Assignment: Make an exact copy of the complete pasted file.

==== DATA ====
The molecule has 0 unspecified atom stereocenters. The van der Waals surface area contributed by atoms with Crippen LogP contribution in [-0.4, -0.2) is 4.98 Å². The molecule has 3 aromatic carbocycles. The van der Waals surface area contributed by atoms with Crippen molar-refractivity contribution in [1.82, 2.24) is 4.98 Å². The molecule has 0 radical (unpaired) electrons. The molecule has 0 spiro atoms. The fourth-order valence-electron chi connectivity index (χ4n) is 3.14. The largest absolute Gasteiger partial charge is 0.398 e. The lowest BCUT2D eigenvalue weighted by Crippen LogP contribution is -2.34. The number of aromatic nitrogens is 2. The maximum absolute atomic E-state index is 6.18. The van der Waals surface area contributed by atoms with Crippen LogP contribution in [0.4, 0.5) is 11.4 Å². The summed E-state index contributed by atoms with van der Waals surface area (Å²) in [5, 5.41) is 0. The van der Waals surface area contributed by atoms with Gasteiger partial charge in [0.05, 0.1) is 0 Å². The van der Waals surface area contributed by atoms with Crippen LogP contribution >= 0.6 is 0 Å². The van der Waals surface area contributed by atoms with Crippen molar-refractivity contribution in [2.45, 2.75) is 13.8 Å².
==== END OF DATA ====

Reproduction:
The molecule has 0 unspecified atom stereocenters. The van der Waals surface area contributed by atoms with Crippen LogP contribution in [-0.4, -0.2) is 4.98 Å². The molecule has 3 aromatic carbocycles. The van der Waals surface area contributed by atoms with Crippen molar-refractivity contribution in [1.82, 2.24) is 4.98 Å². The molecule has 0 radical (unpaired) electrons. The molecule has 0 spiro atoms. The fourth-order valence-electron chi connectivity index (χ4n) is 3.14. The largest absolute Gasteiger partial charge is 0.398 e. The lowest BCUT2D eigenvalue weighted by Crippen LogP contribution is -2.34. The number of aromatic nitrogens is 2. The maximum absolute atomic E-state index is 6.18. The van der Waals surface area contributed by atoms with Crippen LogP contribution in [0.4, 0.5) is 11.4 Å². The summed E-state index contributed by atoms with van der Waals surface area (Å²) in [5, 5.41) is 0. The van der Waals surface area contributed by atoms with Gasteiger partial charge in [0.05, 0.1) is 0 Å². The van der Waals surface area contributed by atoms with Crippen LogP contribution >= 0.6 is 0 Å². The van der Waals surface area contributed by atoms with Crippen molar-refractivity contribution in [2.45, 2.75) is 13.8 Å².